NEW ORLEANS (WVUE) - A representative of a local bail bond agency says prison reform efforts are dangerous. But some high-level proponents of those efforts say they’re fair and reducing an overburdened jail population.
Before Katrina, there were over 7,000 people in Orleans Parish Prison, a number that has dwindled to one-fifth that amount in recent years.
“Now we are under 1,100 at times,” said City Council president Jason Williams.
Williams has joined Mayor Latoya Cantrell in hailing those reforms through a letter to our partners at NOLA.com | The Times Picayune. Williams and Cantrell say that in 2015, 30% of the people in jail were there simply because they couldn’t afford a bond, and that was an injustice.
“People were there because they were poor and they didn’t have resources to bond out from low-level offenses,” said Williams.
But that effort is getting pushback from local bail bondsmen. They say a new defendant assessment - or public safety assessment system - is misguided.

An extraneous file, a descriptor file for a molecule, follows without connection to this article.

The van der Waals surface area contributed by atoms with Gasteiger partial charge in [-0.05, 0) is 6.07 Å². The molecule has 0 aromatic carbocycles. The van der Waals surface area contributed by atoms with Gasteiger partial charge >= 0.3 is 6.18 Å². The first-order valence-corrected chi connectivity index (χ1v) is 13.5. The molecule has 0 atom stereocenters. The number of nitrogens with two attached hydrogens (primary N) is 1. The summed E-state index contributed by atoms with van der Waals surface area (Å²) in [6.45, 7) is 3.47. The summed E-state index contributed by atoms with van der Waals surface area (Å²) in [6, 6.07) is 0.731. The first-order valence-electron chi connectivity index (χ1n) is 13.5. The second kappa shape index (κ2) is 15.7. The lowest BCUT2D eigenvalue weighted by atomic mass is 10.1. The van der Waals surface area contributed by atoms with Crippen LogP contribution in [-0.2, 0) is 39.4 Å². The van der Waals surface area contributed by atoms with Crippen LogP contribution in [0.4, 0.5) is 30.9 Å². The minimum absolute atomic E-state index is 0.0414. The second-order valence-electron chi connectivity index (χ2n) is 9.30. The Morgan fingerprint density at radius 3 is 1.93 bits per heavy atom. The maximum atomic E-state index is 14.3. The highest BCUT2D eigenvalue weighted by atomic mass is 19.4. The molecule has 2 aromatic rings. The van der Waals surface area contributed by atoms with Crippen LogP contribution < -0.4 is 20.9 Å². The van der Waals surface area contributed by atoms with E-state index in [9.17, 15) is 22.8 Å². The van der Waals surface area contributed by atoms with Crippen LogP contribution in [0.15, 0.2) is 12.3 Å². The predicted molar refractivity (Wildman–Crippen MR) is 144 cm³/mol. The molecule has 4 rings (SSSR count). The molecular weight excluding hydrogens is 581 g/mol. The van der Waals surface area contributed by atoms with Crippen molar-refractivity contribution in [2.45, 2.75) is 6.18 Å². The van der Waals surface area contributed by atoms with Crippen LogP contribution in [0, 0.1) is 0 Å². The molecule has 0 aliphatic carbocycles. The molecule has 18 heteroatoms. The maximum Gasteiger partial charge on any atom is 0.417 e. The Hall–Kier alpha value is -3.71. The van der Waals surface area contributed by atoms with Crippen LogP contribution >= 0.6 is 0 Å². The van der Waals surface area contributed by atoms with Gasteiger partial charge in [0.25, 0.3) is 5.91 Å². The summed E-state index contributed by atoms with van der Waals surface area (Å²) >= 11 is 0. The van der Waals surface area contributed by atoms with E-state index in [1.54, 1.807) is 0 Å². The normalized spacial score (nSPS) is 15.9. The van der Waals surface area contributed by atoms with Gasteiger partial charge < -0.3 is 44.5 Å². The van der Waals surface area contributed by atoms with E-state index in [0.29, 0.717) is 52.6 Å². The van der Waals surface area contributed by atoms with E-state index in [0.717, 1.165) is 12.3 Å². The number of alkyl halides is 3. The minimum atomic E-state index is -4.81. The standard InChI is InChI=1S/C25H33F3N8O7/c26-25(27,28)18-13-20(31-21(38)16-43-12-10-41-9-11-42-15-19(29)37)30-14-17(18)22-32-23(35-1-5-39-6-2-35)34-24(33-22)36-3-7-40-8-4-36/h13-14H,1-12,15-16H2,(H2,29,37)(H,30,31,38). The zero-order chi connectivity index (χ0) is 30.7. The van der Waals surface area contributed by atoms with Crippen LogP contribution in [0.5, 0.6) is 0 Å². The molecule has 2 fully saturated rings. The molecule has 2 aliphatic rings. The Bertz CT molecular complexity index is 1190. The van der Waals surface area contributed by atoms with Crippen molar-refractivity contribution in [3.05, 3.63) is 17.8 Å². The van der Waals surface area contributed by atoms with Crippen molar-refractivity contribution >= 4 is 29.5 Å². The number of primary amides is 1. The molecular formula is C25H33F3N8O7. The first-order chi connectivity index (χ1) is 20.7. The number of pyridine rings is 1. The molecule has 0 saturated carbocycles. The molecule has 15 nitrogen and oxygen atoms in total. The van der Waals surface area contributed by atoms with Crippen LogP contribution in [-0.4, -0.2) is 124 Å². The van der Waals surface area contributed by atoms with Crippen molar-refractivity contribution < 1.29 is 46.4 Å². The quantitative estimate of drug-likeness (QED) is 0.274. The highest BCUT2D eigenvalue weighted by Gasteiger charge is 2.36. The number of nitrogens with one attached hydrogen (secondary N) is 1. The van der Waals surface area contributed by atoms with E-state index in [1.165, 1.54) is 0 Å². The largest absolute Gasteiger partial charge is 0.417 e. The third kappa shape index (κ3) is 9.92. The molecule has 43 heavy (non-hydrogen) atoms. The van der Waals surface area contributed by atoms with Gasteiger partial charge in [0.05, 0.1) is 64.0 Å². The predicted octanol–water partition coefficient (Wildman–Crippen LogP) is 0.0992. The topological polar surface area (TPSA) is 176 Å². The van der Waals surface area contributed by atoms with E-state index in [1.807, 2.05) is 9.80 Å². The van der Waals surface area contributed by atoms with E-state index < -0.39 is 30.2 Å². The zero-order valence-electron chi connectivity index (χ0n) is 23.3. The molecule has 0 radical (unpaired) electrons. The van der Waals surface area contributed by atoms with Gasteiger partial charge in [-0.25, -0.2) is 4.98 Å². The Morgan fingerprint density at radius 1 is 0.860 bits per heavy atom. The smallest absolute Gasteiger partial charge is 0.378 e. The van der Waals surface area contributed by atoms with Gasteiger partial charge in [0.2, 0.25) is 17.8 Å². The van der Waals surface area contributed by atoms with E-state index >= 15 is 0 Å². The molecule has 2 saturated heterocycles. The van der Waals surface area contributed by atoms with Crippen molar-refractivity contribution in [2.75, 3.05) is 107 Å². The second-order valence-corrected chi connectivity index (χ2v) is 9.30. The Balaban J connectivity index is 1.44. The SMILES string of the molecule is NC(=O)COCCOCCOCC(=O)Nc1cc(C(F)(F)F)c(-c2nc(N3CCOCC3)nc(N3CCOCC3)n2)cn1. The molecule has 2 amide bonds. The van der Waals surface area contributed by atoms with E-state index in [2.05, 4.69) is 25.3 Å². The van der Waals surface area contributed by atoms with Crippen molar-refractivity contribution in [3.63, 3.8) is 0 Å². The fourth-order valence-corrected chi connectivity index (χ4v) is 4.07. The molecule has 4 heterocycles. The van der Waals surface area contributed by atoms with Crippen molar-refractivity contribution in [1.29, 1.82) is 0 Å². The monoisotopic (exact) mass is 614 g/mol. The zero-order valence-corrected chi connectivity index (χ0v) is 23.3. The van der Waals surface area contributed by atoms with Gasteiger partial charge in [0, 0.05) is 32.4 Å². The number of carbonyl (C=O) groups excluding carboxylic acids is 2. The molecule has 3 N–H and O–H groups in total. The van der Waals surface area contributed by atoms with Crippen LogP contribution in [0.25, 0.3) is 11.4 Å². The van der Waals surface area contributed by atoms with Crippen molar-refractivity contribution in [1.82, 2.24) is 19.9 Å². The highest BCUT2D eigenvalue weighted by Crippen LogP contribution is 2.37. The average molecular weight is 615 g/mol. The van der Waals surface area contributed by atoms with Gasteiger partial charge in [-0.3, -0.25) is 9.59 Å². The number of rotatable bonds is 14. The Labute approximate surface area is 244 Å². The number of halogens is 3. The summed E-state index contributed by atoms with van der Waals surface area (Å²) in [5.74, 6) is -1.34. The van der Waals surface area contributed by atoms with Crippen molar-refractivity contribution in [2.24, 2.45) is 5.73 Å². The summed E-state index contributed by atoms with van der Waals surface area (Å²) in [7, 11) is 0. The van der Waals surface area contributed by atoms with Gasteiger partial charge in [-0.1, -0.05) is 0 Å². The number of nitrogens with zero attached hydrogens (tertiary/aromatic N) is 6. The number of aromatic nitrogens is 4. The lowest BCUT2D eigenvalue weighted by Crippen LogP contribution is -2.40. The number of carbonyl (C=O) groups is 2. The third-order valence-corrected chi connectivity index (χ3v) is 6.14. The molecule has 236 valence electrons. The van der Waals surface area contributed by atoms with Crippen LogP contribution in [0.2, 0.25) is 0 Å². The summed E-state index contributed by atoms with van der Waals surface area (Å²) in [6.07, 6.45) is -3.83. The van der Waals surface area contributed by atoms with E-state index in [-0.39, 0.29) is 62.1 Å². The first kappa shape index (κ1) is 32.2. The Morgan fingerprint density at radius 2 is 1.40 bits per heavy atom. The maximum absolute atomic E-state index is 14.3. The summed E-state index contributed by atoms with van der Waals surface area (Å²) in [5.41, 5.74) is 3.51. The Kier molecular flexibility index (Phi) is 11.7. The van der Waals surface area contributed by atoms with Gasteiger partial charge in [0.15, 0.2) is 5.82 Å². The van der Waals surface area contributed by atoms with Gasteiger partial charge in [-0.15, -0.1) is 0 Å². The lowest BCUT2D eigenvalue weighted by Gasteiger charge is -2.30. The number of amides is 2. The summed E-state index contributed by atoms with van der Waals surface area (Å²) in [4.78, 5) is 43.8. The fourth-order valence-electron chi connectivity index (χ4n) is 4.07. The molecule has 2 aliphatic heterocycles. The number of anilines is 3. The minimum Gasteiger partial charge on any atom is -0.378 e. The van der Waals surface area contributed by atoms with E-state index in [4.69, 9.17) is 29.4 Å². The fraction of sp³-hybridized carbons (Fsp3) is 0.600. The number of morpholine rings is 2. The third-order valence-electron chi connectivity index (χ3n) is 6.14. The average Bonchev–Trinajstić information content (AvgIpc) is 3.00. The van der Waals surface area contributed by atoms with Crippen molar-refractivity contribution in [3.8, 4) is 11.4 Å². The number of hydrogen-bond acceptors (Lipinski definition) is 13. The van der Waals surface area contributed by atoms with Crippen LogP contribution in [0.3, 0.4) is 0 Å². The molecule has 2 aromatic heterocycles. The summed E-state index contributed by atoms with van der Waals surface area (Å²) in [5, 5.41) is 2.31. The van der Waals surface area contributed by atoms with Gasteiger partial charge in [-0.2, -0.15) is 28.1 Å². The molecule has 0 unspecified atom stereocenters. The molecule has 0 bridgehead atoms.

“If you look at the PSAs we did last week, there are people failing to show three times, and they are still being given cash bond,” said bondsman Matt Dennis.
Williams says there’s nothing wrong with programs that effectively reduce overcrowded jails.
“The risk assessment tool is simply that, it’s not to replace judicial discretion,” said Williams.
But Dennis says judges rely too heavily on risk assessments.
“If you look at PSAs in the court, they are depicting high-risk people but they’re being used to facilitate low bonds,” said Dennis.
The Louisiana Bail Coalition has requested a meeting with judges to discuss the use of the public safety assessment program.